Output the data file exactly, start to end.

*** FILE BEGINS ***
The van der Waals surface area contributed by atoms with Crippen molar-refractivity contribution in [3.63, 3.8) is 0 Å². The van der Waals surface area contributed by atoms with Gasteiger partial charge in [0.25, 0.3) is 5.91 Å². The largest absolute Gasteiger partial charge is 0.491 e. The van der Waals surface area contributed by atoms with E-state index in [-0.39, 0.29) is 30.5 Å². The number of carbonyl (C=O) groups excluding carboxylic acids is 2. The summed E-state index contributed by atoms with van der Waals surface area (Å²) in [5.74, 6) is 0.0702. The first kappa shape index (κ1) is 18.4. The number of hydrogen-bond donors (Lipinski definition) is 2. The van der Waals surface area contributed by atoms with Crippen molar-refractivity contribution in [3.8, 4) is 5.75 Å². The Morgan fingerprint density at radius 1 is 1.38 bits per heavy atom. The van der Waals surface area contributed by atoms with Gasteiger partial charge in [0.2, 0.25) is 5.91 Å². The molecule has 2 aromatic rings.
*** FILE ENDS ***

The van der Waals surface area contributed by atoms with Crippen molar-refractivity contribution in [3.63, 3.8) is 0 Å². The van der Waals surface area contributed by atoms with Gasteiger partial charge in [0.25, 0.3) is 5.91 Å². The largest absolute Gasteiger partial charge is 0.491 e. The van der Waals surface area contributed by atoms with E-state index in [-0.39, 0.29) is 30.5 Å². The number of carbonyl (C=O) groups excluding carboxylic acids is 2. The summed E-state index contributed by atoms with van der Waals surface area (Å²) in [5.74, 6) is 0.0702. The first kappa shape index (κ1) is 18.4. The number of hydrogen-bond donors (Lipinski definition) is 2. The van der Waals surface area contributed by atoms with Crippen molar-refractivity contribution in [3.8, 4) is 5.75 Å². The Morgan fingerprint density at radius 1 is 1.38 bits per heavy atom. The van der Waals surface area contributed by atoms with Gasteiger partial charge in [0.2, 0.25) is 5.91 Å². The molecule has 2 aromatic rings.